When I picked up my basket, I was thrilled beyond belief.
This photo does not do it justice. It is actually nearly 4 feet long, sturdy and simply amazing. I can imagine it lined with pillows, matching blanket and a practical but coordinated mosquito netting over the top.
Since popping into Walmart and finding the coordinating pillow and blanket set is out of the question…
This brings me to yet another equally talented local lady named Yenny (pr.Jenny). She can make anything with fabric.
I know she will work her magic to finish the bassinet to perfection and most likely will exceed my expectations.
Of course, my conversation with Yenny will sound more like this:
The only thing unknown at the moment is the color I should choose; pink or blue!
How To Find These Talented Folks?
The only advice I can give to assist you in finding these talented locals would be: Learn some basic Spanish and talk to the locals. They are a wealth of information on the who, what and where in the neighborhoods.
One of the best things I have done for myself during my Ecuadorian Journey was to practice the language. I have learned that you do not need to be fluent in order to communicate with the locals. Speak the broken words from the heart, with a smile, and they will try hard to understand.
I cannot imagine my Ecuadorian life socializing strictly with other expats. I would have missed the opportunity to meet these two lovely and talented ladies.
Now when I buy my bread, it is not simply a transaction between two strangers, it is now a greeting and a smile that starts in the eyes. I have a little more understanding of this simple appearing woman selling her bread and she has a deeper understanding of the gringa that admired her baskets weekly.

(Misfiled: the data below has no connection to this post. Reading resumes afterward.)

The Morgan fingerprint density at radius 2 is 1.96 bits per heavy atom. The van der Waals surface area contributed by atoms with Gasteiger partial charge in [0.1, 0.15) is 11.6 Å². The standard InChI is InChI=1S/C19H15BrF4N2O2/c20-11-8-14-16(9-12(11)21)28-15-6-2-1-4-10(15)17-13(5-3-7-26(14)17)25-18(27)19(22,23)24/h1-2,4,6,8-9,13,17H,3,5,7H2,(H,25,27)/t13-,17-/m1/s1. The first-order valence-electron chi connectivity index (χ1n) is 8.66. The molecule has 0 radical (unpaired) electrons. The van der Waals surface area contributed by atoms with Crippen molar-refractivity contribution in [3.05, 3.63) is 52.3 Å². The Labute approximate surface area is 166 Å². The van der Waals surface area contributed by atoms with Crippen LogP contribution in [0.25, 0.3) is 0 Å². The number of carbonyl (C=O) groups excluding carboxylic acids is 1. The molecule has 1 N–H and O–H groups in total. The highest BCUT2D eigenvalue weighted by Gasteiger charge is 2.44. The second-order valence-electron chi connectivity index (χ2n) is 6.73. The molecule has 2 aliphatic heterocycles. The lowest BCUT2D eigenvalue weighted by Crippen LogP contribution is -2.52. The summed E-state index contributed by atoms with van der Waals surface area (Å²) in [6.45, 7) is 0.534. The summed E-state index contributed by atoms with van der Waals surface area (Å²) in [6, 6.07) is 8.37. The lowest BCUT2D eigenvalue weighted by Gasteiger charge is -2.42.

Oh, by the way! $45 is what I paid. Delivered with a smile.
In case I didn’t mention it….
I love Ecuador.
[color-box color=”gray”]Have you had found some unique items in your local neighbourhoods? Did speaking Spanish help open that door for your? Let us know your experience in the comments below
The name of the city is Riobamba and not Rio Bomba. After more than 3 years in Ecuador… come on…
Thanks so much for your input; Great to meet you Eric. You seem like a great guy! I have been here 4. 5 years but i know mistakes can happen when reading and writing. Take great care and I wish you well in your own Ecuador Journey
We lived in Guatemala for five years — I was teaching at an American international school there. I spoke German, some French, some Italian, but no Spanish. We took lessons. Still, the first time I ordered pizza, I literally said, “I want pizza my house, please.” The man on the other end of the line was so kind and patient. He spent 15 minutes or more with me, making sure he understood what I wanted. The warmth of Latin America warms my heart every time we are there.
Hi Carol; i have to agree; the patience they show with foreigners is awesome. Thanks for sharing and glad to hear more countries than just Ecuador exhibit the same courtesy when it comes to communication!
That was my experience when we traveled around Ecuador for 6 1/2 weeks last summer. We knew a little Spanish and did our best. Everyone we met was very patient and understanding with our attempts to communicate. They always met us more than half way. My nine year old daughter had no problem playing with the local kids. They spoke a little English sometimes and she spoke very little Spanish. It didn’t matter to the kids. They always welcomed her into their games.
Hi Frances; I am so glad to hear the same with the children! Are you returning?
Looking for any information on Pickleball in Cuenca. Will be arriving Jan. 1 and I would like to know if I can reach any players? I hope I have the right spot to ask this question.